After leaving the mosque the rest of the day was spent on a whirlwind trip around the city. We passed leisurely through the old quarter on tiny side streets, drove by the port, looped around to see the palace, looped around again and headed for the ocean where I walked along the beach and sniffed the cold clean salty air of the Atlantic.
I also did some walking around the bazaar. Mustapha dropped me off at the main entrance after assuring me that I could wander as I wished and that he would be right there if I had any problems. The bazaar was a grand collection of narrow streets and small shops selling jewelry, clothing and carpets. Everywhere I went I was met with a "Bonjour" and a "Please come in" wave. No one seemed offended when I politely declined. I stopped in front of one jewelry shop and the owner asked me if I was looking for anything in particular. He ran down the list: clothing, jewelry, etc. After I said no to each and every one, he gave me a resigned smile and said, "Tapis volant?" (How about a flying carpet?).
As a general rule of thumb, I measure a people's optimism about their country's future by the number of ambitious public works and private construction sites and a dearth of local people grumbling about it. Casablanca is definitely "Under construction." I saw plans and sites for: a new port, a new tramway, a mall, and a train station (future TGV) not to mention many new private houses and apartment buildings.
Mustapha said that much of this is driven by the King who has launched a plan for the modernization of the city and takes a personal interest in his plan's progress. We were caught in more than one traffic jam caused by work on the tramway and people seemed to be relatively good-natured about the inconvenience.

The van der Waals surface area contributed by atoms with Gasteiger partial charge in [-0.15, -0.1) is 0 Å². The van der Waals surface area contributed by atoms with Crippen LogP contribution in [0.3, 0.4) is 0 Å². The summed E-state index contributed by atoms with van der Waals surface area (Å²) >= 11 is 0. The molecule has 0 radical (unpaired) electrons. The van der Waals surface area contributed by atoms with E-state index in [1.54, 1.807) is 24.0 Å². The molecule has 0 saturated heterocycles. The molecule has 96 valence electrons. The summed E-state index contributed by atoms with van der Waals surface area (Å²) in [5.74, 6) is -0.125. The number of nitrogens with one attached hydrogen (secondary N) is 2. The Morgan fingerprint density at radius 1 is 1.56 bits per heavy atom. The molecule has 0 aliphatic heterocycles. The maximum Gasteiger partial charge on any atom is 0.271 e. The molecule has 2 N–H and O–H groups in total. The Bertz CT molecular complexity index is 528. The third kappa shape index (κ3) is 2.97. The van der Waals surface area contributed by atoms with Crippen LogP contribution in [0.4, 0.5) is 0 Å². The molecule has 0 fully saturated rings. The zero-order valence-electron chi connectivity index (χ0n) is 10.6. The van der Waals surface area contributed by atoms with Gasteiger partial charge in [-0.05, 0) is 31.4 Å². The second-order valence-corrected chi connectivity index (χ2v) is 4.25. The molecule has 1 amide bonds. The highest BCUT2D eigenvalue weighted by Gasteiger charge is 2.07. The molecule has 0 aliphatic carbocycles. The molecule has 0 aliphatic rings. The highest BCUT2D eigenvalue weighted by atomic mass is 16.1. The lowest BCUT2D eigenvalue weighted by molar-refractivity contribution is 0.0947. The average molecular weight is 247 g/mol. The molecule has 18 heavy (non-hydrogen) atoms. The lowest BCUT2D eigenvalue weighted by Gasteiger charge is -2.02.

King Mohammed VI
Most of my impressions about royalty are shaped by the very public goings-on of that family in England. So, imagine my surprise when we stopped at an intersection and I saw two motorcycles sweep past, followed by a very stylish (but not ostentatious) black car which was apparently being driven by the King himself. I personally have never met a Moroccan (from cab drivers to engineers) who had a bad word to say about the King who seems to have his people's genuine respect and esteem.
To finish the tour we went just outside the city limits to a hill with green fields and horses and sheep running free. I could see the whole city - a sweeping panorama with the sea to my left and the city in all its glory.
I tavelled throughout europe a lot. i was impressed by the cleaness, the order, the organisation, beautiful cities, but i never felt so happy and at peace like i feel when i sit on a terrasse of a cafe in casablanca, with the crowd and the noise and the black smoke coming out of the old busses and traffic jams...we love casablanca with all its inconveniants :) you should visit Rabat,(just 50 min away by train)it is different from casablanca, greener, and older :)
i felt exactly the same way about Japan. What order, organization and service and what incredibly natural beauty. But when I got back to Paris I was happy to go out and sit with my friends at the cafe and drink a kir at the end of a long work day. Oddly enough I realized that I had a new appreciation for lively chaos and conflict and I saw more clearly how that feeds the extraordinary creative spirit of the French.
When I go back to the US, it's a bit different. What I love there is being able to go sit in the kitchen and talk with my parents while they prepare dinner. There I am the most at peace, surrounded by my family.
i will definitely go to Rabat the next time I visit. And I will come back - a week here has left me yearning to see more.
Hi Victoria :) Great blog -- I am just finding it now, many, many years after you initially started writing it, but nevertheless, I still feel what you say carries relevance! I am a 26 year old former Seattleite as well, currently living in Berkeley and always fantasize about the possibilities of living abroad, and in particular in France (I also have my eyes on Quebec). I came across your blog after searching for "Working in France" in Google. I am lucky that I came across it and I've been reading your posts like a fiction novel, but then I remember it's your life! I haven't made it out of "2011" yet, but I am looking forward to catching up with all of your posts. Keep it up!
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